KOAs are very reliable campgrounds, though it will usually cost a little bit more than budget RV parks to stay at one. There are three types of KOA campgrounds: KOA Journey, KOA Holiday, and KOA Resort. Each of these offers different amenities and charges differently depending on the location you choose. The average cost to stay at a KOA is $57.
Research was collected from RVtroop.com, and then we averaged the cost per KOA from their list and found that it was $57.
$50 to $175 per night
If you’re looking to “glamp,” a luxury campground provides RVers the experience of a resort. Here you can expect full hookups, Wi-Fi, TV service, huge parking spaces, and lots of natural shade. Some luxury campgrounds may even come with concierge services, private bath houses, and a pool. These are the cream of the crop for RV camping, so if you are searching for comfort and a good time without any budget restrictions, check out a luxury campground.
Extended Stay Campgrounds
$100 to $1500 per month
If you are looking to live in your camper full-time, you will likely want to find a place to park your RV for an extended period of time. Some RV parks allow this. An extended stay campground will likely charge on a monthly basis and be less expensive than a campground that charges on a daily basis. (Think short term vs economy airport parking.)
If you’re going to be camping somewhere for more than a month at a time, you’ll want to let the campground know. They will generally give you a better rate since many campgrounds will charge on a monthly basis. National Parks usually do not allow campers to camp for more than two weeks at a time.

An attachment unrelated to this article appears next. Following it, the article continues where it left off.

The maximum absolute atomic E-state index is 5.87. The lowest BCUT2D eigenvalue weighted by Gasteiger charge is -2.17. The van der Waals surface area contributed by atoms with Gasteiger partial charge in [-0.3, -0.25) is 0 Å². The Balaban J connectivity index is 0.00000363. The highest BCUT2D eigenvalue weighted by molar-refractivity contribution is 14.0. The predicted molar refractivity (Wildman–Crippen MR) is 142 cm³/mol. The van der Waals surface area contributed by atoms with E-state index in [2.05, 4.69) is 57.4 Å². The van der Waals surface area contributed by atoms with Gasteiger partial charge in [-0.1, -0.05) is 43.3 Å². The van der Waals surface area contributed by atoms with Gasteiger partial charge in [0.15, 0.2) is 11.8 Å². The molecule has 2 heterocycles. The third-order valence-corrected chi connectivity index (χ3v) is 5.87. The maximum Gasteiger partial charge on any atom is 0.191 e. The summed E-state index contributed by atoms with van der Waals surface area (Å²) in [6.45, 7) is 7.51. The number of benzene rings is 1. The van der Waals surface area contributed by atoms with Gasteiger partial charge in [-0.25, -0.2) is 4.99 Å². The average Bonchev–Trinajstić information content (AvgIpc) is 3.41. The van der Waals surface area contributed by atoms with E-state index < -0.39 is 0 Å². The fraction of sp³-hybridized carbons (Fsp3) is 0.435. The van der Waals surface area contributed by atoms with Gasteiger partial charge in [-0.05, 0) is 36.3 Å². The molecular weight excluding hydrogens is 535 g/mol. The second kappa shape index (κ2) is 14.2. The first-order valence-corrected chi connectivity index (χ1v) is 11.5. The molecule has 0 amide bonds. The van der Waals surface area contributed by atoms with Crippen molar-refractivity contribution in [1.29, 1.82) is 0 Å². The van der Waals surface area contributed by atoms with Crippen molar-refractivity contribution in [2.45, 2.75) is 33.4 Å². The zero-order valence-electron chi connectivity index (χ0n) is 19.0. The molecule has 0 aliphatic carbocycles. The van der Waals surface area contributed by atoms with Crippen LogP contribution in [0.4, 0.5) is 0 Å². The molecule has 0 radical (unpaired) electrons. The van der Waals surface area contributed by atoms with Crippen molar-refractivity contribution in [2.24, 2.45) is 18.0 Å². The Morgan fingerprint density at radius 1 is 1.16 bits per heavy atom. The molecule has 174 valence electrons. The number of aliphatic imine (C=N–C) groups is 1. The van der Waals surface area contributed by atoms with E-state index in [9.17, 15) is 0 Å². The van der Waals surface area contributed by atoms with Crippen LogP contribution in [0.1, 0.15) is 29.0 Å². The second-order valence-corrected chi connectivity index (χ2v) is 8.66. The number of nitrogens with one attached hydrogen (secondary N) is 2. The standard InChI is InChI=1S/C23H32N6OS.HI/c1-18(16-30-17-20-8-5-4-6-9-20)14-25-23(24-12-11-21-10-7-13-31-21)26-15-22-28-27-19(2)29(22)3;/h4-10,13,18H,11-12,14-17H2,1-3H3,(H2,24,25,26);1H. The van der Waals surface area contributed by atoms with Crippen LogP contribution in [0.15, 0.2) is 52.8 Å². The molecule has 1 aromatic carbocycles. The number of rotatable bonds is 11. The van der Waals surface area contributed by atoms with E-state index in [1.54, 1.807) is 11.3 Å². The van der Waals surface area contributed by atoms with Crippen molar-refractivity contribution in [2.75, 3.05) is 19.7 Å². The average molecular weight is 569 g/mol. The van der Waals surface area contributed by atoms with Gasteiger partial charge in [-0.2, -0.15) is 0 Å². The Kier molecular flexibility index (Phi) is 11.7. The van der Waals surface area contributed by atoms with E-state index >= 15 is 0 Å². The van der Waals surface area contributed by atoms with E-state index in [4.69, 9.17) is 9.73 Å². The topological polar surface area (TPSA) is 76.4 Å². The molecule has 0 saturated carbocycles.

The amenities that come with long-term RV parks will vary from park to park, but you can usually expect the basics, things like electric and water hookups, WiFi, and some facilities (ex. gyms, laundry rooms, bath houses, etc.).
How Does the Cost of RVing Compare to a Hotel Stay?
In 2021, the average cost of an Airbnb in the United States was $216 per night. Depending on what state, city, location, and property you are staying at, this number can be drastically higher or lower.
Research collected from AllTheRooms.com
In 2021, the average cost of a hotel room per night in the United States was $125. Price varies depending on location, type of hotel room, time of year, length of stay, etc.
Research collected from Statista.com
Renting a Cabin
The average cost to rent a cabin ranges from $100 to $300 per night, plus a cleaning fee of around $100. Depending on the size of the cabin, the length of your stay, location, and several other factors, your cabin may be more or less expensive than this range.
There you have it. I hope if you’ve been wondering what you’ll pay to park your RV at a campground, this gave you the answers you needed to feel informed and ready to get on your RV adventure.
This article means nothing if you don’t already have an RV or don’t enjoy the one you currently own, so why not browse our inventory to see if you like any of what we’ve got in store? We have plenty of inventory to choose from, with some of the biggest names on the market!
If you’re not sure what you’re looking for? Speak with an RV Outfitter at Bish’s RV Today!